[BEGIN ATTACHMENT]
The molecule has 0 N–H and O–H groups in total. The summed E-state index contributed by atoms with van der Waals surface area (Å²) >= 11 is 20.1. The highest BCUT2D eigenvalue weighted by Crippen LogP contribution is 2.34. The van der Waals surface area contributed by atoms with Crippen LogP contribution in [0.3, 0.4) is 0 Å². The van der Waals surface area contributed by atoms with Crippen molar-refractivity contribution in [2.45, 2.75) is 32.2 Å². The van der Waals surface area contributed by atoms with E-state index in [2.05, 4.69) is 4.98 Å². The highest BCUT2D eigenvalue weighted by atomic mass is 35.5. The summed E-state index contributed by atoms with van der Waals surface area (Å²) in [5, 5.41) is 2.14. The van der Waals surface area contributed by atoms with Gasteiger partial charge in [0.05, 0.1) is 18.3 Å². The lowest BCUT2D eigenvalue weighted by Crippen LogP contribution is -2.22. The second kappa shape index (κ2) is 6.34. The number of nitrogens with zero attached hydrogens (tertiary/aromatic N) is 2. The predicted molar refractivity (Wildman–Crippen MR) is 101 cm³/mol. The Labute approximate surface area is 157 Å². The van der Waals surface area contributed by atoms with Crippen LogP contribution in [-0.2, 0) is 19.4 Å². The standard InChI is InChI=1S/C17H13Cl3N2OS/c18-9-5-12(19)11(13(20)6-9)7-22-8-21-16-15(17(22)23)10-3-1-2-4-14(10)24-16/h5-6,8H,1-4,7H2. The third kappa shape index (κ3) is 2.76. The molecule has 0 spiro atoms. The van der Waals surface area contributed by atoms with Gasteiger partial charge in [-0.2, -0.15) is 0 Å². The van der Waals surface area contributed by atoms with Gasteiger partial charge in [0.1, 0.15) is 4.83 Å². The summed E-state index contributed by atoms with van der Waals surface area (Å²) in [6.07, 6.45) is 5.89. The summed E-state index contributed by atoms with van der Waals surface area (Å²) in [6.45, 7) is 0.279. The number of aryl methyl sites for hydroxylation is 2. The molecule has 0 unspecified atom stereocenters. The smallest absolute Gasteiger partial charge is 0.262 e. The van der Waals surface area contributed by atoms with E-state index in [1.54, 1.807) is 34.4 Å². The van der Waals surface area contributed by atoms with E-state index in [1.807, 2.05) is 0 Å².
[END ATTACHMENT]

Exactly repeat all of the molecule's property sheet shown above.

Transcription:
The molecule has 0 N–H and O–H groups in total. The summed E-state index contributed by atoms with van der Waals surface area (Å²) >= 11 is 20.1. The highest BCUT2D eigenvalue weighted by Crippen LogP contribution is 2.34. The van der Waals surface area contributed by atoms with Crippen LogP contribution in [0.3, 0.4) is 0 Å². The van der Waals surface area contributed by atoms with Crippen molar-refractivity contribution in [2.45, 2.75) is 32.2 Å². The van der Waals surface area contributed by atoms with E-state index in [2.05, 4.69) is 4.98 Å². The highest BCUT2D eigenvalue weighted by atomic mass is 35.5. The summed E-state index contributed by atoms with van der Waals surface area (Å²) in [5, 5.41) is 2.14. The van der Waals surface area contributed by atoms with Gasteiger partial charge in [0.05, 0.1) is 18.3 Å². The lowest BCUT2D eigenvalue weighted by Crippen LogP contribution is -2.22. The second kappa shape index (κ2) is 6.34. The number of nitrogens with zero attached hydrogens (tertiary/aromatic N) is 2. The predicted molar refractivity (Wildman–Crippen MR) is 101 cm³/mol. The Labute approximate surface area is 157 Å². The van der Waals surface area contributed by atoms with Crippen LogP contribution in [-0.2, 0) is 19.4 Å². The standard InChI is InChI=1S/C17H13Cl3N2OS/c18-9-5-12(19)11(13(20)6-9)7-22-8-21-16-15(17(22)23)10-3-1-2-4-14(10)24-16/h5-6,8H,1-4,7H2. The third kappa shape index (κ3) is 2.76. The molecule has 0 spiro atoms. The van der Waals surface area contributed by atoms with Gasteiger partial charge in [-0.2, -0.15) is 0 Å². The van der Waals surface area contributed by atoms with Gasteiger partial charge in [0.1, 0.15) is 4.83 Å². The summed E-state index contributed by atoms with van der Waals surface area (Å²) in [6.07, 6.45) is 5.89. The summed E-state index contributed by atoms with van der Waals surface area (Å²) in [6.45, 7) is 0.279. The number of aryl methyl sites for hydroxylation is 2. The molecule has 0 unspecified atom stereocenters. The smallest absolute Gasteiger partial charge is 0.262 e. The van der Waals surface area contributed by atoms with E-state index in [1.54, 1.807) is 34.4 Å². The van der Waals surface area contributed by atoms with E-state index in [1.807, 2.05) is 0 Å².